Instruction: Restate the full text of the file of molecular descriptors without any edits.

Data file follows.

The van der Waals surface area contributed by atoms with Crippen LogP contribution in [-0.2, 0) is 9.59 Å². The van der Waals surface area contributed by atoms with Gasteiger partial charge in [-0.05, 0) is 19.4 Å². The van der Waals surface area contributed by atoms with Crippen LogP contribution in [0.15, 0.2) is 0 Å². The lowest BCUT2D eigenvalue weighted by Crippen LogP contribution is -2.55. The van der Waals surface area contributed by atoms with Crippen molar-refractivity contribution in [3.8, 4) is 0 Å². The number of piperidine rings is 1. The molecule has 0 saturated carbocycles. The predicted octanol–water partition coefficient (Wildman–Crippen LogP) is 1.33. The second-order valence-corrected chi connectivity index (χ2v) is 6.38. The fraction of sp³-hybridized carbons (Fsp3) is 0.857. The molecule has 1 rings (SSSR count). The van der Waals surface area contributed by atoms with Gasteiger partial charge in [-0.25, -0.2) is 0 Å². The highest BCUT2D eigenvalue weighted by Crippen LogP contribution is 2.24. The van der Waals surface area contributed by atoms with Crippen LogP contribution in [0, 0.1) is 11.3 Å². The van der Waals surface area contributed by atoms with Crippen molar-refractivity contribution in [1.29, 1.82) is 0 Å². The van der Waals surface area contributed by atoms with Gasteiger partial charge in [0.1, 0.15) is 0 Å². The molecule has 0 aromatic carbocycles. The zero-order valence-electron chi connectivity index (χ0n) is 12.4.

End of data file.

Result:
The van der Waals surface area contributed by atoms with Crippen LogP contribution in [-0.2, 0) is 9.59 Å². The van der Waals surface area contributed by atoms with Gasteiger partial charge in [-0.05, 0) is 19.4 Å². The van der Waals surface area contributed by atoms with Crippen LogP contribution in [0.15, 0.2) is 0 Å². The lowest BCUT2D eigenvalue weighted by Crippen LogP contribution is -2.55. The van der Waals surface area contributed by atoms with Crippen molar-refractivity contribution in [3.8, 4) is 0 Å². The number of piperidine rings is 1. The molecule has 0 saturated carbocycles. The predicted octanol–water partition coefficient (Wildman–Crippen LogP) is 1.33. The second-order valence-corrected chi connectivity index (χ2v) is 6.38. The fraction of sp³-hybridized carbons (Fsp3) is 0.857. The molecule has 1 rings (SSSR count). The van der Waals surface area contributed by atoms with Gasteiger partial charge in [-0.25, -0.2) is 0 Å². The highest BCUT2D eigenvalue weighted by Crippen LogP contribution is 2.24. The van der Waals surface area contributed by atoms with Crippen LogP contribution in [0, 0.1) is 11.3 Å². The van der Waals surface area contributed by atoms with Crippen molar-refractivity contribution in [1.29, 1.82) is 0 Å². The van der Waals surface area contributed by atoms with Gasteiger partial charge in [0.1, 0.15) is 0 Å². The molecule has 0 aromatic carbocycles. The zero-order valence-electron chi connectivity index (χ0n) is 12.4.